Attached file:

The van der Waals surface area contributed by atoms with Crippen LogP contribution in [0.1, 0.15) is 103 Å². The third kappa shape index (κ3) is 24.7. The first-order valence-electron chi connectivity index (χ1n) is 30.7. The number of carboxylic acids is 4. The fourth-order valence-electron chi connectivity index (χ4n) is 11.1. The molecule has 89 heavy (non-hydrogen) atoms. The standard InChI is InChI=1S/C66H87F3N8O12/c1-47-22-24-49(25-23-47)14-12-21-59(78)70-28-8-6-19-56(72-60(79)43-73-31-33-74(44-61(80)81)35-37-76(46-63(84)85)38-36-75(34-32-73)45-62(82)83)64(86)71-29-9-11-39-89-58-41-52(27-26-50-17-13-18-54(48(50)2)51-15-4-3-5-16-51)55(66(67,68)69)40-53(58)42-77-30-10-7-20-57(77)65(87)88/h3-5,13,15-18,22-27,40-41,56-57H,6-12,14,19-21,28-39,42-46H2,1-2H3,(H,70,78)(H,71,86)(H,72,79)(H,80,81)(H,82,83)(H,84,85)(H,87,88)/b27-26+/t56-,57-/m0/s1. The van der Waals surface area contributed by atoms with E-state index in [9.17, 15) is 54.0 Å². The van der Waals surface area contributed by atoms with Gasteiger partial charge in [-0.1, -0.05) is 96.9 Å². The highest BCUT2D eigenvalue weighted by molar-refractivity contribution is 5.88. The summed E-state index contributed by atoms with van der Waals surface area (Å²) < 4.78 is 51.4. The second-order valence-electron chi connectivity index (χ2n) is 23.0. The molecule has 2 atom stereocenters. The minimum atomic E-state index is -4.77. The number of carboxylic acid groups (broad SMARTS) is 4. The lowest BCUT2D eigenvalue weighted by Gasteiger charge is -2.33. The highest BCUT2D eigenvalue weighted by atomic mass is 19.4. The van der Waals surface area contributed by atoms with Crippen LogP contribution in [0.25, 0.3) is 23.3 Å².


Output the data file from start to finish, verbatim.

The van der Waals surface area contributed by atoms with Crippen LogP contribution in [0.1, 0.15) is 103 Å². The third kappa shape index (κ3) is 24.7. The first-order valence-electron chi connectivity index (χ1n) is 30.7. The number of carboxylic acids is 4. The fourth-order valence-electron chi connectivity index (χ4n) is 11.1. The molecule has 89 heavy (non-hydrogen) atoms. The standard InChI is InChI=1S/C66H87F3N8O12/c1-47-22-24-49(25-23-47)14-12-21-59(78)70-28-8-6-19-56(72-60(79)43-73-31-33-74(44-61(80)81)35-37-76(46-63(84)85)38-36-75(34-32-73)45-62(82)83)64(86)71-29-9-11-39-89-58-41-52(27-26-50-17-13-18-54(48(50)2)51-15-4-3-5-16-51)55(66(67,68)69)40-53(58)42-77-30-10-7-20-57(77)65(87)88/h3-5,13,15-18,22-27,40-41,56-57H,6-12,14,19-21,28-39,42-46H2,1-2H3,(H,70,78)(H,71,86)(H,72,79)(H,80,81)(H,82,83)(H,84,85)(H,87,88)/b27-26+/t56-,57-/m0/s1. The van der Waals surface area contributed by atoms with E-state index in [9.17, 15) is 54.0 Å². The van der Waals surface area contributed by atoms with Gasteiger partial charge in [-0.1, -0.05) is 96.9 Å². The highest BCUT2D eigenvalue weighted by molar-refractivity contribution is 5.88. The summed E-state index contributed by atoms with van der Waals surface area (Å²) < 4.78 is 51.4. The second-order valence-electron chi connectivity index (χ2n) is 23.0. The molecule has 2 atom stereocenters. The minimum atomic E-state index is -4.77. The number of carboxylic acid groups (broad SMARTS) is 4. The lowest BCUT2D eigenvalue weighted by Gasteiger charge is -2.33. The highest BCUT2D eigenvalue weighted by atomic mass is 19.4. The van der Waals surface area contributed by atoms with Crippen LogP contribution in [0.25, 0.3) is 23.3 Å².